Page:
This is as much of a recap as it is a review. Here there be SPOILERS . . .
In a bit of a surprise move, AMC made the decision to step away from the larger storyline at work just as Season 3 was gaining serious momentum. "Clear" is a harrowing episode that narrows the focus to Rick, Michonne, and Carl. Initially, I was skeptical of this decision, though I was excited to see the show zero in on three of the program's strongest assets. In the end, we finally found out what happened to Morgan, and The Walking Dead delivered another top-notch episode.
We didn't spend any time at the prison. We didn't spend any time in Woodbury. We didn't see The Governor, Andrea, and the only members of our merry band of survivors at the prison that we got to hang with were those mentioned in the first paragraph. This was a major departure and while the timing was a bit suspect, it didn't take long for me to realize that this was a solid decision.
Stepping away from the looming battle between Woodbury and the prison served many purposes, but none was as meaningful as finally bringing Rick and Michonne together. No, I don't mean that in a romantic way, but in the comics Rick and Michonne are a dangerous unit. They both have issues, but they trust one another and their relationship is one of The Walking Dead's biggest strengths. By the time "Clear" came to a close, I really felt that Rick had accepted Michonne as part of the team. Maybe I should say part of the family.
Either way, Carl was the biggest reason for this, and Chandler Riggs remains one of the show's biggest finds. I thought he did a fine job last night, and I do think he's one of the strongest performers on the program. I like the way his character is evolving, and while there are many areas where the show and the comics vary greatly, the relationship between Rick and his son is one of the key plot points that is totally consistent with the source material.
I did have issues with the geography, as I didn't think the group was anywhere near Rick's old stomping grounds, and I don't know precisely how far we were to assume that our trio had traveled. Regardless, a homecoming was in order, and we finally got to catch up with Morgan and see how he was holding up. Of course, this is The Walking Dead we're talking about, and Morgan wasn't doing so well. His story was a tragic one, and his interactions with Rick were as emotionally-charged as anything you're apt to see on television. Fantastic stuff c/o Lennie James. It was fitting to see Rick pitted against the man who saved him in the pilot, setting everything that has followed into motion. It was wise to encourage the audience to think upon just how much Rick has been through and how much all of it has changed him.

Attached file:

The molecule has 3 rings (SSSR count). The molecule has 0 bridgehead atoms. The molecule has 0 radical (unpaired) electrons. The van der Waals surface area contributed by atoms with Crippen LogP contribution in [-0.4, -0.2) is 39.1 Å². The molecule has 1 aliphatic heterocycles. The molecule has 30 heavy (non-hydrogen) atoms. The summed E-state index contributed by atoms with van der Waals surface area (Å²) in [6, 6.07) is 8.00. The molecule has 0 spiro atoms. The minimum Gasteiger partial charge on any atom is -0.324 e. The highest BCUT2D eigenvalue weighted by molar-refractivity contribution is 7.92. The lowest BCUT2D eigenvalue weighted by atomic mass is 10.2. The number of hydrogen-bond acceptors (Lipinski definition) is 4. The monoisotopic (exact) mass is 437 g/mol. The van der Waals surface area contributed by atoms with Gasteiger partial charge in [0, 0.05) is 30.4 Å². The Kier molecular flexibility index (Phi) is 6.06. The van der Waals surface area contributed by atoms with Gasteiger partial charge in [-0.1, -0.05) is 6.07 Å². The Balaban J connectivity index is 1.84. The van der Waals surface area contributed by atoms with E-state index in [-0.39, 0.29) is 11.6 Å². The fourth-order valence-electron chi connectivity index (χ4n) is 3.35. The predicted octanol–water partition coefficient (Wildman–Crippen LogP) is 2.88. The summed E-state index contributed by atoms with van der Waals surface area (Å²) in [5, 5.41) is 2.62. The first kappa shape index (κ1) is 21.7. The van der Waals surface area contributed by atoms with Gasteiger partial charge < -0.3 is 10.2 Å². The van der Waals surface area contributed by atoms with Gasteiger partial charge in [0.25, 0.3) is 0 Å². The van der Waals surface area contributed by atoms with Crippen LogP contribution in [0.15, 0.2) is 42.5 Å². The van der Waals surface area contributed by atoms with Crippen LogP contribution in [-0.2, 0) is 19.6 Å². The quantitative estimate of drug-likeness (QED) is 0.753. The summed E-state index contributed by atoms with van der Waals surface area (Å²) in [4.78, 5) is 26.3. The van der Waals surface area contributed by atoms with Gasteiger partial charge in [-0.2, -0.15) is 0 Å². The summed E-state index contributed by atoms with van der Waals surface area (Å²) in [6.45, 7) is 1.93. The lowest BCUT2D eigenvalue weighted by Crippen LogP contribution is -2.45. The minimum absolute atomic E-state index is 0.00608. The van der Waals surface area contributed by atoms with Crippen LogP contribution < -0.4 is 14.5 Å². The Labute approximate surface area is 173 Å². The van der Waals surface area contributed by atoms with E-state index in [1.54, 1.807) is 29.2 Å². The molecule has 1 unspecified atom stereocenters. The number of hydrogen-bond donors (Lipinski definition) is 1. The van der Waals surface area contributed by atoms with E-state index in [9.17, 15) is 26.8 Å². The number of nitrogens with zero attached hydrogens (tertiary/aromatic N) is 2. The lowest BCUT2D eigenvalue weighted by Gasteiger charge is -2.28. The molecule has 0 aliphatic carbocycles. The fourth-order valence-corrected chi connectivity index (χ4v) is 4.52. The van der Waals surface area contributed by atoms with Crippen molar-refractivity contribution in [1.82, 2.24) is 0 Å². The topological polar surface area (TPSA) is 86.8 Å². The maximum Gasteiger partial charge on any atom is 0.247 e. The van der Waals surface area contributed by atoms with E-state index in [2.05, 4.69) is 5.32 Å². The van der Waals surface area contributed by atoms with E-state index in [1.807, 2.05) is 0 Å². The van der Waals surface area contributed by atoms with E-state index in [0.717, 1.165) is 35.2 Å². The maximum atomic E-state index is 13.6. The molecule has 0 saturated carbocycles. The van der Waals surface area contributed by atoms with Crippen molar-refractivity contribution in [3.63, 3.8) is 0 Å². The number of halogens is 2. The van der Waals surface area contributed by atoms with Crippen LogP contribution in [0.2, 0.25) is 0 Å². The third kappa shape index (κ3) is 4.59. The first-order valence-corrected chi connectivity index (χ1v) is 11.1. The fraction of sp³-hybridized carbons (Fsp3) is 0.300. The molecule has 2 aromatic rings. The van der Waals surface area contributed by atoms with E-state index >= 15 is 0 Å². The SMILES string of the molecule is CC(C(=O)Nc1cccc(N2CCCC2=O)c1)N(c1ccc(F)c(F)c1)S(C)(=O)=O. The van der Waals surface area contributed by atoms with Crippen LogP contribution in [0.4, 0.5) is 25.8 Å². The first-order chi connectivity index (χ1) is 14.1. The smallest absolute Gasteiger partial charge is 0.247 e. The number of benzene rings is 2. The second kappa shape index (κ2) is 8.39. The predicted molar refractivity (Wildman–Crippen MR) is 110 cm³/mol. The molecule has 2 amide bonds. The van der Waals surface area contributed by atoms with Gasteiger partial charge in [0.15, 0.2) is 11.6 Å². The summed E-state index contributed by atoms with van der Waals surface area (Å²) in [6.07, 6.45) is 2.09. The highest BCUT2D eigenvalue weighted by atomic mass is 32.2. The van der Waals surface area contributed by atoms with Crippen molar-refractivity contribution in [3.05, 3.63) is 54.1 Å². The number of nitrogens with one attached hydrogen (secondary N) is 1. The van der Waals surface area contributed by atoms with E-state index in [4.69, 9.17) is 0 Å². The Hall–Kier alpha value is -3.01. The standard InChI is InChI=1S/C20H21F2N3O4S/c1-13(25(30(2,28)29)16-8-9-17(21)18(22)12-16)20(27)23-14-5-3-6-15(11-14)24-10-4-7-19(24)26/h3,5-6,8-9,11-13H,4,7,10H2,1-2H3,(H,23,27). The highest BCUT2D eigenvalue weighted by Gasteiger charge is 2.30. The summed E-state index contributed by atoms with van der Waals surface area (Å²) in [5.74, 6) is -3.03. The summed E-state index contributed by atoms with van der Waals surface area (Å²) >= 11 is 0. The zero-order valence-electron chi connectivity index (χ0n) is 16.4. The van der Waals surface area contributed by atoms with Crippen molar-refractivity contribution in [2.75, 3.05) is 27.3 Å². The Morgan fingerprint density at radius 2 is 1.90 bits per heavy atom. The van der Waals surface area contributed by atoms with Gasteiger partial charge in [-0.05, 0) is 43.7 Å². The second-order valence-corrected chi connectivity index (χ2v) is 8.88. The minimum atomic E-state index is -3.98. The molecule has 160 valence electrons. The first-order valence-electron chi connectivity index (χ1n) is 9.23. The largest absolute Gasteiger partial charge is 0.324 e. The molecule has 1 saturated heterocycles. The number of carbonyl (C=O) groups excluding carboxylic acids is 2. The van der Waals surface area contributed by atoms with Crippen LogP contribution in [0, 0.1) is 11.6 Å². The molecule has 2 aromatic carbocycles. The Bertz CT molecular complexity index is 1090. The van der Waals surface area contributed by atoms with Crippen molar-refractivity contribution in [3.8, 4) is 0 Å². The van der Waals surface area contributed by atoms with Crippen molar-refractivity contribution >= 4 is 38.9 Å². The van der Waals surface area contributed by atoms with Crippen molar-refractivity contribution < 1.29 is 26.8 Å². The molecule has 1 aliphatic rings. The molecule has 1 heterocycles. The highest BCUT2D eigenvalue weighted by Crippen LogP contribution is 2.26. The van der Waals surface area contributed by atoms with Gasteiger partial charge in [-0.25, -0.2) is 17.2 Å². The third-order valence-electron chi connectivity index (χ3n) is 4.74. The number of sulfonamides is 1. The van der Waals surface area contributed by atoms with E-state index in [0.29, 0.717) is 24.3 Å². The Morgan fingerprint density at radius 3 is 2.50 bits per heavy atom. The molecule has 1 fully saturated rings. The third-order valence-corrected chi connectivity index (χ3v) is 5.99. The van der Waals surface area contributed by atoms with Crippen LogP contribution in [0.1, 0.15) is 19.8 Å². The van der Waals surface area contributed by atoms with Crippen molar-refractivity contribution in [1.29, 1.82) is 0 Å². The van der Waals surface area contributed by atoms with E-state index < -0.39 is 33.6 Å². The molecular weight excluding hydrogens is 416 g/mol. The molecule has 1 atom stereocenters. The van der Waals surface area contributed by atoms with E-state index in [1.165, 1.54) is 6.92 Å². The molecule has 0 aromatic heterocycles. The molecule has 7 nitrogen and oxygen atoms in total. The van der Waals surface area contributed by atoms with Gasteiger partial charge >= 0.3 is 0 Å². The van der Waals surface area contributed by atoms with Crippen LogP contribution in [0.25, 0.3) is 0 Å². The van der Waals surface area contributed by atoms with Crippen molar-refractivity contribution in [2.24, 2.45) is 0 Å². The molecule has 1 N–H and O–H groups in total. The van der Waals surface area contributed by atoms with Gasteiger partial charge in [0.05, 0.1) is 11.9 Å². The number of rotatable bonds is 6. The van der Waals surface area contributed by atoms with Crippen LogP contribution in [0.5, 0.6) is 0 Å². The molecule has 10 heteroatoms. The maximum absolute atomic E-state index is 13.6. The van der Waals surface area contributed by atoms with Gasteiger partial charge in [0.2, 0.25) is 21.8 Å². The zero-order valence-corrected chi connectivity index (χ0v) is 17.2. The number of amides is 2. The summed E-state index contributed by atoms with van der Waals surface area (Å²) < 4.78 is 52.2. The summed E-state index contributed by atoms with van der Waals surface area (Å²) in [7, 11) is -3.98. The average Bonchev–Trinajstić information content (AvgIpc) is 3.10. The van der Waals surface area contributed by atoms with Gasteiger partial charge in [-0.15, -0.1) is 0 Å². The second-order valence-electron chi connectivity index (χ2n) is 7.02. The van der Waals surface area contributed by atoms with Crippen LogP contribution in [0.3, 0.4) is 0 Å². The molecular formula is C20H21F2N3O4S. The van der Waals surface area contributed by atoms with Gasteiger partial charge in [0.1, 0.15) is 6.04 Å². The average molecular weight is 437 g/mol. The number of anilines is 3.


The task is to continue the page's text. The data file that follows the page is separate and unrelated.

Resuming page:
Equally rewarding was the side-mission Carl and Michonne went on, and the bonding that occurred in that brief window of time. This was a major episode for one of fandom's finest heroines, and Danai Gurira was incredible. She is working really hard to nail this part, and there is tremendous depth to the character. The role requires a lot on an emotional level, but that's not all. There's also the physicality and the ferocity that Michonne demands, and I think Danai has been game every step of the way.
The episode concluded with our little trio heading back to the prison with more guns, ammo, and a nifty new crossbow, all while Morgan continued with the life that he has chosen for himself. I wonder if we may see him again, for Rick surely gave him a lot to consider. Maybe it will sink in over time, and since distance apparently isn't an issue (and given the character's presence in the comics) I don't think that we've seen the last of Morgan. Rick seemed to have a better grip on things, and in spite of everything happening around him, he was downright normal at times. Maybe seeing how far Morgan has gone was a tonic of sorts for him.
The bookend bits with the backpacker were priceless. Grim, utterly depressing, and a perfect way to set the proper tone for the show. That close was classic The Walking Dead.
Yes, we're speeding along, zipping toward an imposing battle, and I'm not sure that The Walking Dead has ever been better. I was a huge fan of Jon Bernthal's work as Shane, and I was really worried that this season would suffer from his absence. There's still work to be done, and I have aired a few grievances, but AMC is working to provide us with something spectacular this season and I like their chances.